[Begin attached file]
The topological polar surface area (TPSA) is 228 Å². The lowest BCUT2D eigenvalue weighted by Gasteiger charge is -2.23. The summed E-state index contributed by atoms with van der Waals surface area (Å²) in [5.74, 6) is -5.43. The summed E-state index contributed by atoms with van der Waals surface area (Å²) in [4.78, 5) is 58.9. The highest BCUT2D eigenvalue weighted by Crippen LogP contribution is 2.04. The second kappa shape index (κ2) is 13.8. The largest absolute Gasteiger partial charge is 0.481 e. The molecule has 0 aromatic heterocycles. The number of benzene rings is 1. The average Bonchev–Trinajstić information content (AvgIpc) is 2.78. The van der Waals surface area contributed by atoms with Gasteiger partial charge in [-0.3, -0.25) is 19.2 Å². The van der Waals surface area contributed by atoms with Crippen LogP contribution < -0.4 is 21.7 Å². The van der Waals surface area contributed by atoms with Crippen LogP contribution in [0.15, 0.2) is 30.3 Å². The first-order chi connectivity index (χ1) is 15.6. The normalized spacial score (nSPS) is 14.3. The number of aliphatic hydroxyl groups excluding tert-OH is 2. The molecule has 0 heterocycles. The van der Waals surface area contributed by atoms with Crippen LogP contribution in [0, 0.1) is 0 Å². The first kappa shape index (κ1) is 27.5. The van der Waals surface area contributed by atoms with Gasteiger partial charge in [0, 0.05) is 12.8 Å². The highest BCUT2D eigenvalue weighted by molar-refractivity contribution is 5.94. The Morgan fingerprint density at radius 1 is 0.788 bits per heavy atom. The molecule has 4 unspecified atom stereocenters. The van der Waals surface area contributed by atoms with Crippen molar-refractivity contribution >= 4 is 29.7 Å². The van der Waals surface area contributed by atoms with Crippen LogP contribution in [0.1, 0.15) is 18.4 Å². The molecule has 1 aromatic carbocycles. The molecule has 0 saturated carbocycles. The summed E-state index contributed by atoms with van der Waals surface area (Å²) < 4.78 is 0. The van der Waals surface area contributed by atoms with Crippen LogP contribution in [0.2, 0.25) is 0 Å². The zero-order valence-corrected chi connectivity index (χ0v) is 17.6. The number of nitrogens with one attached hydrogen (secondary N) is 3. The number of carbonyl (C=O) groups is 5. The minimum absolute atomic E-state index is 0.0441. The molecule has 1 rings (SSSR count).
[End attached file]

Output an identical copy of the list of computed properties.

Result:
The topological polar surface area (TPSA) is 228 Å². The lowest BCUT2D eigenvalue weighted by Gasteiger charge is -2.23. The summed E-state index contributed by atoms with van der Waals surface area (Å²) in [5.74, 6) is -5.43. The summed E-state index contributed by atoms with van der Waals surface area (Å²) in [4.78, 5) is 58.9. The highest BCUT2D eigenvalue weighted by Crippen LogP contribution is 2.04. The second kappa shape index (κ2) is 13.8. The largest absolute Gasteiger partial charge is 0.481 e. The molecule has 0 aromatic heterocycles. The number of benzene rings is 1. The average Bonchev–Trinajstić information content (AvgIpc) is 2.78. The van der Waals surface area contributed by atoms with Gasteiger partial charge in [-0.3, -0.25) is 19.2 Å². The van der Waals surface area contributed by atoms with Crippen LogP contribution < -0.4 is 21.7 Å². The van der Waals surface area contributed by atoms with Crippen LogP contribution in [0.15, 0.2) is 30.3 Å². The first-order chi connectivity index (χ1) is 15.6. The normalized spacial score (nSPS) is 14.3. The number of aliphatic hydroxyl groups excluding tert-OH is 2. The molecule has 0 heterocycles. The van der Waals surface area contributed by atoms with Crippen LogP contribution in [0, 0.1) is 0 Å². The first kappa shape index (κ1) is 27.5. The van der Waals surface area contributed by atoms with Gasteiger partial charge in [0, 0.05) is 12.8 Å². The highest BCUT2D eigenvalue weighted by molar-refractivity contribution is 5.94. The Morgan fingerprint density at radius 1 is 0.788 bits per heavy atom. The molecule has 4 unspecified atom stereocenters. The van der Waals surface area contributed by atoms with Crippen molar-refractivity contribution >= 4 is 29.7 Å². The van der Waals surface area contributed by atoms with Crippen LogP contribution in [0.1, 0.15) is 18.4 Å². The molecule has 1 aromatic carbocycles. The molecule has 0 saturated carbocycles. The summed E-state index contributed by atoms with van der Waals surface area (Å²) < 4.78 is 0. The van der Waals surface area contributed by atoms with Crippen LogP contribution in [0.2, 0.25) is 0 Å². The zero-order valence-corrected chi connectivity index (χ0v) is 17.6. The number of nitrogens with one attached hydrogen (secondary N) is 3. The number of carbonyl (C=O) groups is 5. The minimum absolute atomic E-state index is 0.0441. The molecule has 1 rings (SSSR count).